N.H. House Panel Wants Pot Legalization Bill Shelved
A House committee voted Monday to recommend that a bill to legalize marijuana be sent to interim study.
It's the second time the legislation has come out of a committee with a negative recommendation–advocates view the “interim study” recommendation as "an egregious attempt" to kill the bill. In January, the full House overturned a committee recommendation to pass the bill.
The debate ensues as a separate commission is studying the legalization, regulation, and taxation of recreational marijuana. It's due to issue its findings by Nov. 1.
Kate Frey sits on that commission. She is vice president of advocacy for New Futures, a non-profit health advocacy group. After the House Ways and Means Committee's vote Monday, she said the "interim study" recommendation makes sense and gives the study commission time to complete its work.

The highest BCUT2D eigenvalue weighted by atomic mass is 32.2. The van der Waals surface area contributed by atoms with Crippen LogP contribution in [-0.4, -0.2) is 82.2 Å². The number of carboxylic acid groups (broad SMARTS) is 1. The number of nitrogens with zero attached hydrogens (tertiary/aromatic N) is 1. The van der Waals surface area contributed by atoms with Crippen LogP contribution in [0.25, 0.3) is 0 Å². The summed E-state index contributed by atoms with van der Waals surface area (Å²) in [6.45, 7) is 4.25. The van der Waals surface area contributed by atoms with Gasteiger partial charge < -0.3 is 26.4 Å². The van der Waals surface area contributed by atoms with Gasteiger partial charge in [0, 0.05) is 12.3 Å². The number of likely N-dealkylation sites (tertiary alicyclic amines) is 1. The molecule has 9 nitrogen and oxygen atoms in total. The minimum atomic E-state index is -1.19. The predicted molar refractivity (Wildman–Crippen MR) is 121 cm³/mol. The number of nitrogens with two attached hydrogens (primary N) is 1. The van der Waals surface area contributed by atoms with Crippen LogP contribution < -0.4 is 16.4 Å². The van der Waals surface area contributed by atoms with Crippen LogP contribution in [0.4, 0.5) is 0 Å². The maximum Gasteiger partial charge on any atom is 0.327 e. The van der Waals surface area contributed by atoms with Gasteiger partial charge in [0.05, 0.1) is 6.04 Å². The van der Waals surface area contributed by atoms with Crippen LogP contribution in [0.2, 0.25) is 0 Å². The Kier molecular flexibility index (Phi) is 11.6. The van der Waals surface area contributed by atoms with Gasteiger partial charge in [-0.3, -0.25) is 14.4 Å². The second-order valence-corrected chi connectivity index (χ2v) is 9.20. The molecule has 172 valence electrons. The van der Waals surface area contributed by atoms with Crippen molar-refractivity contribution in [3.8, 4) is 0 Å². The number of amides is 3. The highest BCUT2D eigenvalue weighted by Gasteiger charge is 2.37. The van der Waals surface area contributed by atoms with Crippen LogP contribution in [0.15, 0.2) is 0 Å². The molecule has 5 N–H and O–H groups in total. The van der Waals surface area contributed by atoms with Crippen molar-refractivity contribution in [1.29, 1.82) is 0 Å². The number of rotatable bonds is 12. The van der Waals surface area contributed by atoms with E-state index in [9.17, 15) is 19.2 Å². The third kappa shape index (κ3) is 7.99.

In a statement, she said the evidence is clear that "marijuana legalization will have detrimental impacts on New Hampshire's thriving communities."
Matt Simon, New England political director for the Marijuana Policy Project, questioned the committee's role in reviewing the bill, since the committee is a tax committee - and the legislation was stripped of any proposed tax or commercial market. He argues the time is now to legalize pot. He cites public support in polls and the fact that three neighboring states now have marijuana legalization.
The bill would permit adults to possess up to three-quarters of an ounce of marijuana, 5 grams of hashish, and certain marijuana-infused products. Adults could also grow up to six pot plants at home.